Their fear was evidenced in their trembling. And this trembling was no small bit of trembling either. The word "shake" is from the same word as "earthquake." Williams says, "The verb [shake] is cognate with the noun [earthquake]... they were shaken, convulsed with terror." F. C. Cook says, "The word [shake] indicates a severe convulsion, as in an earthquake." These "brave?" sentries "were told that they must expect to be assaulted by a company of feeble faint-hearted disciples, who for fear of them would soon shake and become as dead men, but are are amazed to find themselves attacked by a mighty angel whom they dare not look in the face. Thus doth God frustrate his enemies by frightening them" (Henry). These sentries are like Eliphaz, one of Job’s vain comforters, who told Job about his mysterious experience in which "Fear came upon me, and trembling, which made all my bones to shake" (Job 4:14). Of the wicked, the Psalmist says, "Put them in fear, O Lord; that the nations may know themselves to be but men" (Psalm 9:20). Fear is a painful product of sin.
This trembling in fear before the heavenly visitor forecasts the great trembling which will take place when unrepentant sinners stand before the judgment bar of the Almighty.
"And became as dead men" (Matthew 28:4). "The effect of the angel’s coming to the foes of Christ was that of their absolute discomfiture. They became as dead men in the presence of the blinding glory of the angel visitor" (Morgan). Note the text carefully. It does not say the sentries died; but they were like dead men; that is, they fainted on the spot. They fell down on the ground in front of the tomb and looked like dead men. "In their fright at the appearance of this celestial messenger, the hard, sturdy soldiers of the guard fainted away, unable to look upon his terrifying countenance" (Ironside). "They were posted here, to keep a dead man in his grave—as easy a piece of service surely as was ever assigned them, and yet it proves too hard for them" (Henry). They did not remain in this condition indefinitely; for, as we will note next, they came to and got up and fled the place. The fainting though traumatic was temporary.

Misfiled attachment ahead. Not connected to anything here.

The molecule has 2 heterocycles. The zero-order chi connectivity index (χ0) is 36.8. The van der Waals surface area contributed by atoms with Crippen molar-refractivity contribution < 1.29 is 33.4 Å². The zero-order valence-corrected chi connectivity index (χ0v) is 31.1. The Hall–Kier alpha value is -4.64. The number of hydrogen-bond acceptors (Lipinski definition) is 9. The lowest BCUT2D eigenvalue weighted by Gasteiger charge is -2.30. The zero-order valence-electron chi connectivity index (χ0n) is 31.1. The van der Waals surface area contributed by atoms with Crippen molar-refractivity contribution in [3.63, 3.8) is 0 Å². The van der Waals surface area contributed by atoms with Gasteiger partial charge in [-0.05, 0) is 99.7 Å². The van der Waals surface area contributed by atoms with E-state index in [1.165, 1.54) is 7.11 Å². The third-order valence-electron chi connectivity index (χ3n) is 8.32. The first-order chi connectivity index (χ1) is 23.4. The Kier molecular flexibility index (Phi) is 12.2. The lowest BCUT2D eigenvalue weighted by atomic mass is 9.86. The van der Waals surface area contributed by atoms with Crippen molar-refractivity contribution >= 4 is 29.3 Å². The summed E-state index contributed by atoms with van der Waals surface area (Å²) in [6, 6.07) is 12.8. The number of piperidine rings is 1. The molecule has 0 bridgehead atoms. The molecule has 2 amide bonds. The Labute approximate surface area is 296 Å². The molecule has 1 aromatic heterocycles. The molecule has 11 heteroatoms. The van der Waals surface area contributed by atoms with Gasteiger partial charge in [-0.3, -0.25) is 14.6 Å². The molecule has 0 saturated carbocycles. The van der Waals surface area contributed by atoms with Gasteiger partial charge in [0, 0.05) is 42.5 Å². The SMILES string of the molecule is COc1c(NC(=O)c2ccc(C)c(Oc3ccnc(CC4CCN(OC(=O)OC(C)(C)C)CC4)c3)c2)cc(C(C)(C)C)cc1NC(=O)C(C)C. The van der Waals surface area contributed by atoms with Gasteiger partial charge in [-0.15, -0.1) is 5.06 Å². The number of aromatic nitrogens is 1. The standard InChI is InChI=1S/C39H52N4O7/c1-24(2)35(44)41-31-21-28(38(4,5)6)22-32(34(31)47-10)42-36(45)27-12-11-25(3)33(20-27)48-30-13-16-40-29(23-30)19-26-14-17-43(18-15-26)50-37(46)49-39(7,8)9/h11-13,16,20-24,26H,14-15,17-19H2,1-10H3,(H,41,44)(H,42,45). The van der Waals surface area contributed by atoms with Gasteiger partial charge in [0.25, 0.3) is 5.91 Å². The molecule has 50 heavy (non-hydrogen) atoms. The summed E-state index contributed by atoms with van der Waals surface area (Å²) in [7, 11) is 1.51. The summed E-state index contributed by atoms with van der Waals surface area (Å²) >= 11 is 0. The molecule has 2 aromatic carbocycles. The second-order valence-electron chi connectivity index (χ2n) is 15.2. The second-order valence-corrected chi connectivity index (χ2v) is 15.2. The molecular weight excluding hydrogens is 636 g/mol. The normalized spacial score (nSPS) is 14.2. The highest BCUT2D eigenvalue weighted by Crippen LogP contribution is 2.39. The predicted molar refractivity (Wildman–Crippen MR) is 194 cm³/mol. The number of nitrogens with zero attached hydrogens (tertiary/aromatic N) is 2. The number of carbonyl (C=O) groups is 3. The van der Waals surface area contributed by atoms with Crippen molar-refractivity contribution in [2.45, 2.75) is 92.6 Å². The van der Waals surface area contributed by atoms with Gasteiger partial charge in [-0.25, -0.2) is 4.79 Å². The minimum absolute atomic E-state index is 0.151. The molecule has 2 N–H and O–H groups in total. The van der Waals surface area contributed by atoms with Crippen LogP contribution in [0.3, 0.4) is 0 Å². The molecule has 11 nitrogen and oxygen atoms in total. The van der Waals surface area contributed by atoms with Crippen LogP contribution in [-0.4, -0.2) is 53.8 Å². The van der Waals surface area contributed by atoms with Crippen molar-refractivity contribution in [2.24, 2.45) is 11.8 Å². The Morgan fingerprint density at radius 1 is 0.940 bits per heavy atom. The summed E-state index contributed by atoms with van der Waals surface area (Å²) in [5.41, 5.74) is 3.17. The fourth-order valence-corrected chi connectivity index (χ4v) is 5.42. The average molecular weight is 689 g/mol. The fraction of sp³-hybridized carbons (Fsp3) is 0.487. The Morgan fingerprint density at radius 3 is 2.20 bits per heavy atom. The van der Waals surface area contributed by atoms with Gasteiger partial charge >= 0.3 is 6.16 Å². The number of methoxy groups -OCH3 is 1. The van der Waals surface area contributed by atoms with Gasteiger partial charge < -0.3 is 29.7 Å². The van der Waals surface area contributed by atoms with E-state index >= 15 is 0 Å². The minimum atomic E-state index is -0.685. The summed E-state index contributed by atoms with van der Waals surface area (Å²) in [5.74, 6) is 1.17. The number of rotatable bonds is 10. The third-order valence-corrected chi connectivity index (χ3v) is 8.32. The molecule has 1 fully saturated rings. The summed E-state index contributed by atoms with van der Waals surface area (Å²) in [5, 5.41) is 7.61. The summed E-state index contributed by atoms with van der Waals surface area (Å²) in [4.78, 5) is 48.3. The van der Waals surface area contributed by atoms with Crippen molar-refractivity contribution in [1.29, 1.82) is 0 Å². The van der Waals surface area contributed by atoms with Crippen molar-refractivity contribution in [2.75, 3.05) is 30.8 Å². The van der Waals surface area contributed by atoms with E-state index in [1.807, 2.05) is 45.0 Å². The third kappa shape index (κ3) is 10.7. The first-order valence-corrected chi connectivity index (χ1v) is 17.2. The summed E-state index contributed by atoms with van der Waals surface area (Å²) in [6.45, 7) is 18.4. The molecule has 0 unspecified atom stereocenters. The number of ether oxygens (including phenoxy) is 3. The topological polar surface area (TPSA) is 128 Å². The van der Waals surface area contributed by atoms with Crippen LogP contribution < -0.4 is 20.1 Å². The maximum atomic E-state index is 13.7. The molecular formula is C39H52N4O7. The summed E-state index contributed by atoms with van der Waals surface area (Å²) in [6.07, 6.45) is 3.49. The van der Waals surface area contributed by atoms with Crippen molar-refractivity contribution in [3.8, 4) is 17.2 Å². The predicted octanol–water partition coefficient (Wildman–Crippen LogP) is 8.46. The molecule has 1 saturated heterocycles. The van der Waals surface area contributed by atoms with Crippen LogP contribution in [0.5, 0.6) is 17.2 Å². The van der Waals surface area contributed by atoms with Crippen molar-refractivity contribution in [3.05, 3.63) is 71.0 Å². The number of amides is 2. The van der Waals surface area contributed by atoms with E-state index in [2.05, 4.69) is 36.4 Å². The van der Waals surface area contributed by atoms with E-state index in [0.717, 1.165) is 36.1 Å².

Later in Matthew (Matthew 28:11) we are told that some of the sentries went to the chief priests and told them what had happened. The rest of the sentries also left their post of duty, for when the women came no sentries were around. So the sentries fled the scene. Some went to the religious leaders, and some went elsewhere. They would, therefore, be no hindrance to anyone going into the grave to see the evidence of the resurrection. God can remove hindrances to His work quickly and powerfully. The enemy of God plotted to conceal the truth, but they could not conceal the truth.
—Studies of the Savior